say or do things which were going to raise the level of tension further on the island or diminish the chances of making progress toward a peace settlement—that will call for good sense all around—we want to use the intervening weeks and months to see further progress made particularly on the humanitarian side. It is, therefore, with great sadness that one reflects on the fact that there has recently been a great deal of air activity—buzzing—over the Republic of Cyprus by Turkish jets. Turkey has completely ignored what Sir John Weston said on behalf of the Security Council about not indulging in inflammatory acts. It is fair to say that Turkey's intransigence is nothing new. In his latest comprehensive report on Cyprus, submitted to the Security Council in May 1994, the former UN Secretary-General, Mr. Boutros Boutros-Ghali, stated that

the lack of any progress whatsoever is due to one fundamental reason: the lack of political will on the Turkish side". Great difficulty has been caused by the many settlers from Anatolia, whom the Turkish regime has put into the occupied territories of northern Cyprus. They have no fundamental links with the area and all of us who know Cyprus recognise that the Turkish Cypriots resent the importation of those settlers. Another matter of great concern is the activity of the Turkish Grey Wolves organization—I see the hon. Member for Mansfield (Mr. Meale) nodding—and the resulting deaths on the green line, which, as television pictures clearly showed, were witnessed by senior figures from Turkey.

Mr. Roger Gale (North Thanet)

Earlier in his speech, my hon. Friend was asked whether he had visited the northern part of Cyprus and he said that he had not. Does he accept that several hon. Members, including myself and some Labour Members, have crossed the green line to visit the north? We have spoken to members of the Turkish Cypriot community and have heard their real concern that the settlers to whom my hon. Friend referred are taking over their island. The Turkish Cypriots are becoming a minority in their own country and many have left and come to the United Kingdom. They are gravely concerned about their own future and the future of the whole island. Is it not desperately sad that some Members of this honourable House seek to give succour and comfort to the illegal regime in the north of Cyprus?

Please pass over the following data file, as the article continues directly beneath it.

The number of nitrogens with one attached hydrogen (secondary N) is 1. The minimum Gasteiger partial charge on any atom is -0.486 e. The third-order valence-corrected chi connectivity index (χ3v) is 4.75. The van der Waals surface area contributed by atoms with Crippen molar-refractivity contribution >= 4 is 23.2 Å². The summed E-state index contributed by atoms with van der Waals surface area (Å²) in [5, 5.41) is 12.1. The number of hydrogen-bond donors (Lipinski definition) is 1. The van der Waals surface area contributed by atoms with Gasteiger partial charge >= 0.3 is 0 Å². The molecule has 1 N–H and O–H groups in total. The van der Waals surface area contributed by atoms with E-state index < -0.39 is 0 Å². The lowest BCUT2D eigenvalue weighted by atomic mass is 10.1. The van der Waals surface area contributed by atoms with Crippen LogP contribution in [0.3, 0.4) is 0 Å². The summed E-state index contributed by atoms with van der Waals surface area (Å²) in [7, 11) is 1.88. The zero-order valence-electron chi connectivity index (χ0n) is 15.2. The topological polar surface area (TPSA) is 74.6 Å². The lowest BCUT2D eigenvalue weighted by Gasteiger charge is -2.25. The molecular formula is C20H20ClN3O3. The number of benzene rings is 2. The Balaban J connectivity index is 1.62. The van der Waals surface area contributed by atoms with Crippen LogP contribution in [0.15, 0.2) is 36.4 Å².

Mr. Hawkins

I quite agree. What my hon. Friend says has been reflected in my discussions with Turkish Cypriots who have come to this country for the very reasons that he mentions. My hon. Friend has had the advantage of visiting the occupied part of the island. I have not had the chance to do that, but I have talked to Turkish Cypriots in this country—

Mr. John D. Taylor (Strangford)